Look, I love it when hi-fi leans towards anthropomorphism. Nature knows best and she hates straight lines, just look at Devialet’s Phantom Line for reference.
I also love audio equipment that unnerves me – check out the omen, like the Dalek, Wilson Audio Alexia V for beginners. Give me theater! Give me weird eyeballs hanging from rails, sonic structures from weird clothespins, soundbars that mimic graceful sailboats or horns, and huge subwoofers that look like real cabinets (scroll to point five).
This is music! This is the formation of our identities, and we can’t all be happy with an integrated amplifier plus two wooden boxes that house a small driver at the top and a larger one at the bottom – not that there’s anything wrong with that; some of the best stereo speakers we’ve tested adopt this tried-and-true format.
But I’ve always felt that the alternative, the weird and the downright bizarre is where rock ‘n’ roll rests, when it’s not fighting the good fight. It’s definitely what I love the most.
So what better product for me than a war-damaged yellow space rocket speaker that sounds to the whole world as if it’s going to dive into my cold, dead body after killing me?
Meet GravaStar Mars Pro, in ‘War Damaged Yellow’. My first thought upon unpacking was BB-8, but as I extended its three pincer-like feet, I remembered Batteries not included (which is an older reference, but if you haven’t seen it, you’re missing out).
So when I turned to face his driver-filled eyeball (there’s also a passive bass radiator in the back), the creature in Jordan Peele’s Nope came to mind – and I felt like I shouldn’t be looking at it.
From whatever angle I looked at it, I decided that this is a design I can support.
Opinion: Class-leading audio isn’t always paramount in designer speakers – but the sound here is good
As a reticent audiophile (one who gets annoyed with herself for perceiving the disadvantages of certain London venues acoustically rather than simply enjoying the show, say) I struggle with the style versus substance debate. I assumed I wouldn’t like this speaker because it’s all talkative and no pants, but it turns out the sound is way better than average – and it’s so much fun.
Turn on the Mars Pro, for example, and it will sound like a door opening on the Death Star. I like it. Then there are the three beautifully styled, hand-painted, faux-weather buttons on the back that include power and play, Bluetooth (which is 5.0 so you can pair two of them in stereo), and the light function, which can be pressed to cycle through six different color choices on the speaker grid, legs, back and, er…gills. What I’m saying is I’m already a huge fan and haven’t even heard it yet.
And there’s also a touch-sensitive illuminated top plate, so you can gently pat its head to turn up the volume of your music. At 5.55 pounds, it’s heavier than you’d expect, too.
The GravaStar Mars Pro in War Damaged Yellow is beautifully made from cool zinc alloy and my favorite design of all the Mars Pros – but feel free to check out the standard black, white or special edition Shark 14, Aurochs or Aquarius options.
I love it because it goes back to my childhood Darth Vader alarm clock (which screamed “You can’t resist the power of the Force!” until I slapped Darth on the head one morning), but that was at a time when wirelessly dripping music from a small Internet-enabled device to its spherical speaker was simply unheard of.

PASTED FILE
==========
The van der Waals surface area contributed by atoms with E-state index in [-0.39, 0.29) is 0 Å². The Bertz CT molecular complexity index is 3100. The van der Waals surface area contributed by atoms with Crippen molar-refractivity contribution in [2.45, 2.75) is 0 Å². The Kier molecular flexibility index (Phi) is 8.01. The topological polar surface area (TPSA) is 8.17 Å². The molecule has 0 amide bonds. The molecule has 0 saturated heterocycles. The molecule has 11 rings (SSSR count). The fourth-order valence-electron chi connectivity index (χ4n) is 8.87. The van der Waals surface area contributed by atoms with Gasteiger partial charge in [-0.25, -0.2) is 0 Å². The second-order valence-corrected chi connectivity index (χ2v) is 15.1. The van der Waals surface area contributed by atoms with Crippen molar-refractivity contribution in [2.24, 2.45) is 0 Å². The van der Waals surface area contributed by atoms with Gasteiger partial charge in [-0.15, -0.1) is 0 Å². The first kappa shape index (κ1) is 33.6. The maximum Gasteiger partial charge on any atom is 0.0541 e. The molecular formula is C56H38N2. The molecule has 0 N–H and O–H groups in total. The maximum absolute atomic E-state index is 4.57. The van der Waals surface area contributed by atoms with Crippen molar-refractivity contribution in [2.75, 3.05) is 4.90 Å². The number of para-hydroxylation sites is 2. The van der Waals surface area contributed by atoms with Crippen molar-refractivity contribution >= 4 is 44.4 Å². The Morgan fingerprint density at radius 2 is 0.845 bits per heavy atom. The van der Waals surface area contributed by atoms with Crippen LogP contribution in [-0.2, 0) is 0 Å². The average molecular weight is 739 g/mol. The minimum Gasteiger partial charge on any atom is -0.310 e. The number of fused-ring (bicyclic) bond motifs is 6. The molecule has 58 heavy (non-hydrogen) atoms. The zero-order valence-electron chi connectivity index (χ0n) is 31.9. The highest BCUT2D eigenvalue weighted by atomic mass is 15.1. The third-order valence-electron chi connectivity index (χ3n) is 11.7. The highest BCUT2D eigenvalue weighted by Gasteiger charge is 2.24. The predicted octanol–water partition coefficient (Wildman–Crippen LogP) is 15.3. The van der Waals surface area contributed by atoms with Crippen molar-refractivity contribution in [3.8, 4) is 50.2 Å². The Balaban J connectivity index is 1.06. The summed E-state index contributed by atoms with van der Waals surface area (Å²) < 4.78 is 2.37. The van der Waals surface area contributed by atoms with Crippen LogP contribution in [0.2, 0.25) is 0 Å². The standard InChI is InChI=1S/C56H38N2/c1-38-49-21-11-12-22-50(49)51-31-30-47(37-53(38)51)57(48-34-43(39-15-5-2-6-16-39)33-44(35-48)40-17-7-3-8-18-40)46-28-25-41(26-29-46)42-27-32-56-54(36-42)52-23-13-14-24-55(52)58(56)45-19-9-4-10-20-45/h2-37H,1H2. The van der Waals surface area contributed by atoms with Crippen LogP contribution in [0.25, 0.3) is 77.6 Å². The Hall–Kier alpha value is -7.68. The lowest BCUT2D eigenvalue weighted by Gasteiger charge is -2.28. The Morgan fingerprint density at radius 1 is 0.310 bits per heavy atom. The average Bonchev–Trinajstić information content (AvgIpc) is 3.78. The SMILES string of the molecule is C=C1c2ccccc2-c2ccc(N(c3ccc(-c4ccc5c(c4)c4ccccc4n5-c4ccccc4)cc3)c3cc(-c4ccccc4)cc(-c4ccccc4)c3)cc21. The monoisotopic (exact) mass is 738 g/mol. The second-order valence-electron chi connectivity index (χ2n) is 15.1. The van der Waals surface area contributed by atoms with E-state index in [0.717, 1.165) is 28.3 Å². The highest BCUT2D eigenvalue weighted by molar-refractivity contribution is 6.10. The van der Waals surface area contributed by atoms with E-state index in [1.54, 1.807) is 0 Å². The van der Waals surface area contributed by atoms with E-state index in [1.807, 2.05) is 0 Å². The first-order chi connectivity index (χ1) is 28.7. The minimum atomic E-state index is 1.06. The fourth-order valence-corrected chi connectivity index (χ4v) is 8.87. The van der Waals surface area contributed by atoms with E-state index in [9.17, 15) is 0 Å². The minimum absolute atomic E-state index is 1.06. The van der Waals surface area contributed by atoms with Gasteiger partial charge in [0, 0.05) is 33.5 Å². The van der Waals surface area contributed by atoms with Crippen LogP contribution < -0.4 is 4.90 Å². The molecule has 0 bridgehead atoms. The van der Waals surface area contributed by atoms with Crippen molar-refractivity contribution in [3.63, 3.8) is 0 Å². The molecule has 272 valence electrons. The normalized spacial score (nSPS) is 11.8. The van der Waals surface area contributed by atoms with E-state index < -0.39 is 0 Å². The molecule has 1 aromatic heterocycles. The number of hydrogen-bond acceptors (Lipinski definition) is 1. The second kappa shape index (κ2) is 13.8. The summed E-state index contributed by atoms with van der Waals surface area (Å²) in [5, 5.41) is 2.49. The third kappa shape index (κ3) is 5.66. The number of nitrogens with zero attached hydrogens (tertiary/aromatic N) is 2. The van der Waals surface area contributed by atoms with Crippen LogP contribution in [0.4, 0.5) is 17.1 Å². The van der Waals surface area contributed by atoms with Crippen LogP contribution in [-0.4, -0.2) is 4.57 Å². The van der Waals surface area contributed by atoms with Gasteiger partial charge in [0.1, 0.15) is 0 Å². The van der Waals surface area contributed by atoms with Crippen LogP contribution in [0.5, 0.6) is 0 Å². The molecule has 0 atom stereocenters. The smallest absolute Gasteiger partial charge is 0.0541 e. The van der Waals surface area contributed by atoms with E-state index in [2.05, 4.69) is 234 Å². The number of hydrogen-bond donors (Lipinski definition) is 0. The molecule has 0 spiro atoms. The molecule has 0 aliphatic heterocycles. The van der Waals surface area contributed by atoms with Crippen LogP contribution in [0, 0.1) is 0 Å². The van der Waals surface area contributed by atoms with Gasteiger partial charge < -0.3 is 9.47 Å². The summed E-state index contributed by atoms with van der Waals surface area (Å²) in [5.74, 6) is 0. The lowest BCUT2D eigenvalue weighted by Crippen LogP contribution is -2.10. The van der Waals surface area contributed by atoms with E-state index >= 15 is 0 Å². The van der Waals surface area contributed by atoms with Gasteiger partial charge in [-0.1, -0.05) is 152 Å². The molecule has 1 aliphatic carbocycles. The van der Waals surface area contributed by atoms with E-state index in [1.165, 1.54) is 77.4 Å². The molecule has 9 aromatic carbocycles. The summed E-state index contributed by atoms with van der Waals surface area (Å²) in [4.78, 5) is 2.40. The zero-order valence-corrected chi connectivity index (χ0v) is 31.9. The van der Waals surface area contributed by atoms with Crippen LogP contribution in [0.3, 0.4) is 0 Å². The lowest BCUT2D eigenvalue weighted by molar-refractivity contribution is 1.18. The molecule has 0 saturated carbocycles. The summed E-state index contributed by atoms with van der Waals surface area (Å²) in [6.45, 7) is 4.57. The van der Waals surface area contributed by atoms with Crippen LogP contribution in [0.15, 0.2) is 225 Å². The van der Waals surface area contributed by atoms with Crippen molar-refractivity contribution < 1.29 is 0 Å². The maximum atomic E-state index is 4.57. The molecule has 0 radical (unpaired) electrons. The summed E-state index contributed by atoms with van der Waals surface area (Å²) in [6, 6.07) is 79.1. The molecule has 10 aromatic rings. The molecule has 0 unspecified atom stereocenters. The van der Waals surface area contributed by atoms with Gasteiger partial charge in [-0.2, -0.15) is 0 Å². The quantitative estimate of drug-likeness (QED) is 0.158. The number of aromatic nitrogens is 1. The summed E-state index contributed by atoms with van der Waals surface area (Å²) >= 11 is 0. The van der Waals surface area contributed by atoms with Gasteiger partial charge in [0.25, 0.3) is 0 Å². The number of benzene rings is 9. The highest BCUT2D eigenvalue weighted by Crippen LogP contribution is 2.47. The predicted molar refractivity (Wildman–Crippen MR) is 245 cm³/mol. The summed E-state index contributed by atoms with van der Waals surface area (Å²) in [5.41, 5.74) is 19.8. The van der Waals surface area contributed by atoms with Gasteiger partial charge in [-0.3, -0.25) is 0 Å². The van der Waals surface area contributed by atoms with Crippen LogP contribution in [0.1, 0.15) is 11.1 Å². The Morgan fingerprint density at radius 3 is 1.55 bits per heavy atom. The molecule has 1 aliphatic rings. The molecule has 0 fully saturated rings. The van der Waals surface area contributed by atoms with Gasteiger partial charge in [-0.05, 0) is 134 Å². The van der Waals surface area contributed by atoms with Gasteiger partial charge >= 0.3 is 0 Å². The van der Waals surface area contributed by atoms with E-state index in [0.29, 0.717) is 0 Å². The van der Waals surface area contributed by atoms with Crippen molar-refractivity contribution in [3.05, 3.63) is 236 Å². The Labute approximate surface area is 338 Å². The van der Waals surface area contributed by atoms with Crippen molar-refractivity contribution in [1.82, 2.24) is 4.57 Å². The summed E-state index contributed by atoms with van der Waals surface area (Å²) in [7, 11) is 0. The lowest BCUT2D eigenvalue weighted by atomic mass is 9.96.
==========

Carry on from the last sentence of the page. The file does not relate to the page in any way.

And GravaStar tells us that the Mars Pro It is created for audiophiles and not just mecha fans. This Bluetooth speaker has unique DSP audio algorithms built in to promote deep bass, accurate mids and crisp highs. It’s also a dual speaker design with a passive bass radiator to create full, powerful sound.
GravaStar proudly claims that no two Mars Pros are alike thanks to the hand-painting and that every speaker is the “born warrior of the GravaStar plant” – something eye-catching. It’s also no slouch for endurance with a battery life of 15 hours.
I let random stuff play from my Apple Music catalogue, and its 20W output is more than enough to rock me on my desk – although it distorts a bit when you turn the volume up beyond 80%. However, close to 60%, the Waterboys’ Rosalind (You Married the Wrong Guy) comes with a lot of detail through the hyperactive wurlitzer, snappy drum section and blues rhythm. by Bruce Springsteen Because the night features a lot of exuberance through the keys and the inimitable voice of The Boss as well.
And down? It’s good. A speaker of such diminutive proportions can often struggle, but here’s a sensible solution, providing depth, richness and fit that won’t muddy or swell until you get to the loudest volume increments – and if you love the aesthetics as much as I do , listening to music on it is still a joy.
by John Mayer I think I just feel like (don’t judge me, I swear I didn’t know it was there) sounds glorious through the strummed guitar and tender vocals. Yes, it’s a relatively plain and simple track, but it’s deftly controlled and relayed here.
I’d like to hear two in stereo, to get that extra bass punch without turning up the volume (and muddying a ringtone), but at $330 (about £290 or AU$515) I’ve never seen a speaker that likes the sound. so much visual. And given that I’ve tested some of the best Bluetooth speakers for a living, that’s a pretty big statement.